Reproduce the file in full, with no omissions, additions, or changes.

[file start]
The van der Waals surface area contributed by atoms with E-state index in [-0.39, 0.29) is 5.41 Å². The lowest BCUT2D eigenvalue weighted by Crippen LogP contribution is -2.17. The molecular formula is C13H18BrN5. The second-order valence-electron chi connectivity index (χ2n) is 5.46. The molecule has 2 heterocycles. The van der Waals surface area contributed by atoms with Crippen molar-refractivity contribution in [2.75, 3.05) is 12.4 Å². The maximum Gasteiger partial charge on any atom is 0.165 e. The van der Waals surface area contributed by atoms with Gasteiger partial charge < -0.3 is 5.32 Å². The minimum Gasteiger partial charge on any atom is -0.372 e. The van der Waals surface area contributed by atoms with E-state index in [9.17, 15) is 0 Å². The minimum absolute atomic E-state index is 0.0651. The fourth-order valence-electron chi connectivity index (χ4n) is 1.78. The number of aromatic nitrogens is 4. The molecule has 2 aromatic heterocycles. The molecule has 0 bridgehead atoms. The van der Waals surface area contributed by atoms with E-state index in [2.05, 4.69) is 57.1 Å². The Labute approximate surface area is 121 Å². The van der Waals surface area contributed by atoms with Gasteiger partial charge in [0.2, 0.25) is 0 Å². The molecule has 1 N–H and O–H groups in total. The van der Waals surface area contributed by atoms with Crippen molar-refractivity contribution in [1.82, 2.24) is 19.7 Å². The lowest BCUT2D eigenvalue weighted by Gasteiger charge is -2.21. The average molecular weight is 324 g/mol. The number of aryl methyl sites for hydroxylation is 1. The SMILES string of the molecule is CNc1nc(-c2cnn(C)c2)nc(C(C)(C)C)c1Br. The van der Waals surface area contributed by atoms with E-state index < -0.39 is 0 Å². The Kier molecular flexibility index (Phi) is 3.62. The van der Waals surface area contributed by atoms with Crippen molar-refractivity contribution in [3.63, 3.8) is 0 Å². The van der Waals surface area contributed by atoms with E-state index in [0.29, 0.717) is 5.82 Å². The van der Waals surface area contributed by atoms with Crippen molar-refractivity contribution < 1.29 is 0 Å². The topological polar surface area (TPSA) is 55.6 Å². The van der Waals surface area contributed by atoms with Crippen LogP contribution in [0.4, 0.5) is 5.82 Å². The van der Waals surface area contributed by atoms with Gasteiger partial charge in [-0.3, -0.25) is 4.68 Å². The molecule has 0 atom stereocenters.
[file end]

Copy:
The van der Waals surface area contributed by atoms with E-state index in [-0.39, 0.29) is 5.41 Å². The lowest BCUT2D eigenvalue weighted by Crippen LogP contribution is -2.17. The molecular formula is C13H18BrN5. The second-order valence-electron chi connectivity index (χ2n) is 5.46. The molecule has 2 heterocycles. The van der Waals surface area contributed by atoms with Crippen molar-refractivity contribution in [2.75, 3.05) is 12.4 Å². The maximum Gasteiger partial charge on any atom is 0.165 e. The van der Waals surface area contributed by atoms with Gasteiger partial charge < -0.3 is 5.32 Å². The minimum Gasteiger partial charge on any atom is -0.372 e. The van der Waals surface area contributed by atoms with E-state index in [9.17, 15) is 0 Å². The minimum absolute atomic E-state index is 0.0651. The fourth-order valence-electron chi connectivity index (χ4n) is 1.78. The number of aromatic nitrogens is 4. The molecule has 2 aromatic heterocycles. The molecule has 0 bridgehead atoms. The van der Waals surface area contributed by atoms with E-state index in [2.05, 4.69) is 57.1 Å². The Labute approximate surface area is 121 Å². The van der Waals surface area contributed by atoms with Gasteiger partial charge in [0.2, 0.25) is 0 Å². The molecule has 1 N–H and O–H groups in total. The van der Waals surface area contributed by atoms with Crippen molar-refractivity contribution in [1.82, 2.24) is 19.7 Å². The lowest BCUT2D eigenvalue weighted by Gasteiger charge is -2.21. The average molecular weight is 324 g/mol. The number of aryl methyl sites for hydroxylation is 1. The SMILES string of the molecule is CNc1nc(-c2cnn(C)c2)nc(C(C)(C)C)c1Br. The van der Waals surface area contributed by atoms with E-state index < -0.39 is 0 Å². The Kier molecular flexibility index (Phi) is 3.62. The van der Waals surface area contributed by atoms with Crippen molar-refractivity contribution in [3.63, 3.8) is 0 Å². The van der Waals surface area contributed by atoms with E-state index in [0.29, 0.717) is 5.82 Å². The van der Waals surface area contributed by atoms with Crippen molar-refractivity contribution < 1.29 is 0 Å². The topological polar surface area (TPSA) is 55.6 Å². The van der Waals surface area contributed by atoms with Crippen LogP contribution in [0.4, 0.5) is 5.82 Å². The van der Waals surface area contributed by atoms with Gasteiger partial charge in [-0.3, -0.25) is 4.68 Å². The molecule has 0 atom stereocenters.